Grim realities of war: Rare photo exhibit featuring a Singaporean's collection
A showcase of images taken during the Indochina Wars from the 50s to the 70s will be on display for the first time in Singapore.
An exhibition, titled Battlefield Lens Photographers of Indochina Wars 1950-1975, will be featuring, for the first time in Singapore, 80 vintage photographs taken during the heat of the three-decade war in the Southeast Asian countries of Vietnam, Cambodia and Laos.
Co-organised by the Photographic Society of Singapore, it runs from Mar 23 to Apr 10 at Selegie Arts Centre.
The photographs come from the collection of Judd Kinne, an American-turned-Singaporean who witnessed the Vietnam War first-hand as a US Marine Corps infantry officer from 1967 to 1969. Kinne had been in Singapore since 1973 and acquired citizenship in 2010.
"The wars in Indochina over a 30-year timespan had an enormous impact on the history of Southeast Asia and beyond," Kinne told CNA Lifestyle.
"The photographs in the exhibition chronicle these events and display the enormous skills and courage of many war photojournalists covering the conflicts who shot their pictures alongside the soldiers fighting on all sides with many killed , including three Singaporean photographers; Terence Khoo, Sam Kai Faye and Charles Chellepah."
In 1966, photographer Chellapah Canagaratnam died after stepping on a mine in what was then Saigon, while in 1972, photojournalist Terry Khoo and his colleague Sam Kai Faye were killed in an ambush by North Vietnamese.
His collection was sparked by an encounter with one of the world’s most famous war photographers, British Larry Burrows, who was on assignment for Life magazine when Kinne was in his last year in South Vietnam. Kinne would also later strike up a friendship with another famous photographer, American David Douglas Duncan.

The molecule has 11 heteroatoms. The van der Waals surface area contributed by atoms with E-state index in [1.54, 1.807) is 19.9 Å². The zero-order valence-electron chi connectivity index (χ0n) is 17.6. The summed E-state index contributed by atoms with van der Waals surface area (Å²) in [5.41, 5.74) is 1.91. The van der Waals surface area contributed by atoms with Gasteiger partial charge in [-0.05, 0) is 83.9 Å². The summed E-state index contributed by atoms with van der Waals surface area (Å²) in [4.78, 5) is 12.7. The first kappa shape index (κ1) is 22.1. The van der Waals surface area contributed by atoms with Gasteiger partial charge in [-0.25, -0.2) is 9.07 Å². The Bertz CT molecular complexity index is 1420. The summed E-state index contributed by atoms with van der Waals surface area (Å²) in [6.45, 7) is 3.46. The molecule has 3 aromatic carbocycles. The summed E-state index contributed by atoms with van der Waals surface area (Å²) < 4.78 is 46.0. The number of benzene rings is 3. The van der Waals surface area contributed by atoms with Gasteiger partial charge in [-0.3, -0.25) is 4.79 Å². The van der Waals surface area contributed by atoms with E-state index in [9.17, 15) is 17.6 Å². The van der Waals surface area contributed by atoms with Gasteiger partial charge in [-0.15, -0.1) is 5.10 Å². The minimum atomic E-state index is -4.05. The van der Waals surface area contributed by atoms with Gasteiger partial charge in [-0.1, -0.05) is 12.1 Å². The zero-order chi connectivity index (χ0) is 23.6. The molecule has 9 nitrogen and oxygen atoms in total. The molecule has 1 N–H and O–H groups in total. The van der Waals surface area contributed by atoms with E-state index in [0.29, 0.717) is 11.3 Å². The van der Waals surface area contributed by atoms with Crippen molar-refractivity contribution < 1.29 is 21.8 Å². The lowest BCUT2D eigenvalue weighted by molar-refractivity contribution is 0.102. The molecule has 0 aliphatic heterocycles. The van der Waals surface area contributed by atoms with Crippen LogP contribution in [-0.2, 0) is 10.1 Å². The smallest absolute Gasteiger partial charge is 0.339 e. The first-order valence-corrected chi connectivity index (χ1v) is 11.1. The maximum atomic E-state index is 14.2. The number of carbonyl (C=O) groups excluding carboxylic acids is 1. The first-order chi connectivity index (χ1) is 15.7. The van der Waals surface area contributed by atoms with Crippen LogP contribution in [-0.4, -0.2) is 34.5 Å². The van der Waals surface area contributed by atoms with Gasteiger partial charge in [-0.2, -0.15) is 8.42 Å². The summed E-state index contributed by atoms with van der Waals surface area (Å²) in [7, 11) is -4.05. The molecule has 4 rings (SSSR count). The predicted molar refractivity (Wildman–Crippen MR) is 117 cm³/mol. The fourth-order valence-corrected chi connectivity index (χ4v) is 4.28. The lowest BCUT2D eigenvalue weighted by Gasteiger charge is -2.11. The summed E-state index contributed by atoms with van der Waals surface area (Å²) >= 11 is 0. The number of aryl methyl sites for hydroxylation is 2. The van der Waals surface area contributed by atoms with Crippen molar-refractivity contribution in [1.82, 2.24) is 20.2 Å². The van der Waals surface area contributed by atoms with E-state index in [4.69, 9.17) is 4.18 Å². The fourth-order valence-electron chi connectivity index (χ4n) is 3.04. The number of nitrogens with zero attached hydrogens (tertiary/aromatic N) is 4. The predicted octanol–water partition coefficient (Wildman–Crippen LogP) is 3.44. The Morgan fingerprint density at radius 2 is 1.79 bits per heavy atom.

The photos of both Duncan and Burrows, as well as other famous war photographers will be on exhibit. These will look at the First Indochina War between the French and the Vietnamese – including the infamous Battle of Dien Bien Phu in 1954, which divided Vietnam into North and South.
The Vietnam War – or the American War, depending on who’s telling it – is also featured. Regarded as the first and only war without censorship, it was a time when experienced and young photographers flew down and covered the conflict, sometimes in the thick of the action.
But the exhibition isn’t only featuring photos from Western photographers – it will also include those by photographers from the North Vietnamese Army, offering an alternative perspective of the wars.
Battlefield Lens Photographers of Indochina Wars 1950-1975 runs from Mar 23 to Apr 10 at Selegie Arts Centre. Free admission.